This is a total crowd pleaser. I’ve never met anyone who didn’t love this (apart from those people who totally hate fish).
When people hear pate, they tend to think it’s going to be complicated. This recipe has only 5 ingredients, and takes 5 minutes to make. It makes a brilliant starter with crusty bread, or I enjoy it on a toasted bagel for lunch. It also makes a good topping for baked potatoes.
The pate has lots of flavour, but if you want to mix it up a bit you can swap out the parsley and lemon juice for coriander and lime, with some finely chopped chillies.
200 Grams Smoked mackerel
100 Grams Cream cheese
Juice of half a lemon
Small handful of chopped parsley
Ground black pepper
Remove and discard the skin from the fish
Break up the mackerel in a bowl, and flake with a fork
Add the cream cheese, lemon juice, and parsley and mix until the pate is smooth. Taste and add black pepper to taste (you can also add more lemon and parsley if you prefer)
This was inspired by a Jamie Oliver recipe, but mine are slightly different because I made with what I had in the fridge. You can make these as a starter or lunch dish, they also make a nice side dish with a larger meal.
4 Onions (about the size of a tennis ball)
4 Slices of prosciutto (you could also use streaky bacon, or Parma ham
2 Tbsp Double Cream
2 Tbsp Breadcrumbs
2 Tbsp Parmesan
Salt & Pepper
Peel the onions and put in a pot of water just coming to a boil. Turn down the heat and simmer for 15 minutes. Drain and allow to cool
Cut the top of the onion and hollow about an inch of the centre of the onion and set to one
Trim the bottom to make sure the onion can sit upright in a baking tray
Chop the centre of the onion you removed, fry in the butter until it has started to colour, add the cream and salt and pepper then reduce the cream is no longer runny
Wrap the hollowed out onion with a slice of prosciutto. You can use the woody part of a stalk of rosemary for more flavour if you have it. A cocktail stick works just as well at holding the prosciutto in place
Divide the fried onions between the hollowed out onions, and top with the bread crumbs and parmesan.
Bake in a preheated oven at 200 degrees for 20 minutes, until the topping is golden and crunchy
I had these for the first time in New York, with a cocktail in an air conditioned bar which felt like I’d arrived in heaven after pounding the streets on a hellishly warm day.
These make a great
little starter, or are divine with a glass of wine or a cold beer.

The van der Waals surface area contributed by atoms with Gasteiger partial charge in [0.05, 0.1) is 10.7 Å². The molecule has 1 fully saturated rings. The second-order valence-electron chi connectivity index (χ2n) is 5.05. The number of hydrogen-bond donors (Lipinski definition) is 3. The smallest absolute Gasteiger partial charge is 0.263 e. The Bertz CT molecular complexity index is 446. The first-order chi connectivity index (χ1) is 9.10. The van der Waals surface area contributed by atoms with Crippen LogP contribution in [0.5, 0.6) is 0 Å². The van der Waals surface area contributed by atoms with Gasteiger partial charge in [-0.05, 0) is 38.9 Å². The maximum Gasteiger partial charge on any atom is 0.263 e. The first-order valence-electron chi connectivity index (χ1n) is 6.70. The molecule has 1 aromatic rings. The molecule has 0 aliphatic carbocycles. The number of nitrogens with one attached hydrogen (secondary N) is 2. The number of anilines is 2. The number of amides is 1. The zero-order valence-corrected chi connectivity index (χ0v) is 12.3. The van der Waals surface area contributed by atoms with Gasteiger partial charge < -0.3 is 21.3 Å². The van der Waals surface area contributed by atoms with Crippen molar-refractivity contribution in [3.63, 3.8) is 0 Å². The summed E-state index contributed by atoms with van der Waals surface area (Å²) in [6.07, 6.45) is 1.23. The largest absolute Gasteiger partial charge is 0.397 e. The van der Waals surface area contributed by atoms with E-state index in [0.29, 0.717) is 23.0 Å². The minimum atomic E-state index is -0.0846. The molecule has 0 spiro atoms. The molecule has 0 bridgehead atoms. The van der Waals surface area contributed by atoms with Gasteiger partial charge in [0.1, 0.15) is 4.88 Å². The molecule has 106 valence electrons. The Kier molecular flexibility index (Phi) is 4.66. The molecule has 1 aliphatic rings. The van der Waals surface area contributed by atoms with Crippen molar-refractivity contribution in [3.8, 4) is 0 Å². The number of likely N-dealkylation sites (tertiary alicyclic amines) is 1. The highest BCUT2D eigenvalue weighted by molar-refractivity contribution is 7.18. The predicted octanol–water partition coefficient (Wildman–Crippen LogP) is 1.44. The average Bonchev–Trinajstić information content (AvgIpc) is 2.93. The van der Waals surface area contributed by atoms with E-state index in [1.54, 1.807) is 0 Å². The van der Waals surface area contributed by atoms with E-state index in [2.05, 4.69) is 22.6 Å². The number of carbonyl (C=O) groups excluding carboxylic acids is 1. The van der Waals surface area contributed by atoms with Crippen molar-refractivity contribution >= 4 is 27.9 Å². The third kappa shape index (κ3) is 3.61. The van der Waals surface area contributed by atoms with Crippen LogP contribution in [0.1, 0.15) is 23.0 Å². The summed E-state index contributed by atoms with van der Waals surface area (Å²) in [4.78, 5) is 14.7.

If you are
organised enough to have made the mushroom risotto a day or two before then
these are pretty quick and easy. Some
people like these with a marinara sauce, but I think these are delicious enough
on their own.
500 grams Mushroom risotto
100 grams Mozzarella
(dolcelatte also works really well)
2 Tbsp. Plain
*100 grams White
breadcrumbs (See food hack)
Olive oil for deep
Salt and pepper
the mozzarella into 1.5 cm cubes, or you can use the little mozzarella “pearls”
you can buy in some super markets
a tablespoon of the cold risotto mixture in your hand and flatten it. Add a small piece of cheese and form the
risotto around it to make a ball. Do
this until you have used up all the risotto (it’s useful to have a bowl of
water handy to wet your hands and stop the risotto sticking.
and refrigerate for 30 minutes. Heat oil on a large heavy based pan or deep fat
the flour on a plate and season with salt and pepper, which the eggs in a
separate bowl, and add the breadcrumbs to another dish
Heat oil on a large heavy based pan or deep fat
Role the risotto balls in flour, then beaten
egg, and finally the breadcrumbs
Add the breaded risotto balls to oil and fry
until golden brown, remember to drain any excess oil on kitchen paper and
season with salt and pepper.
* Food Hack – When you’re shopping pick up bead that has been reduced because it’s going stale. When you get home, take 5 minutes and whizz the bread up in a food processor until it’s crumbs. Put these breadcrumbs into a large freezer bag and keep in your freezer. Bread crumbs are an amazingly versatile ingredient, that you can use in everything from gratins, deep fried crusts, stuffing or even thickening sauces.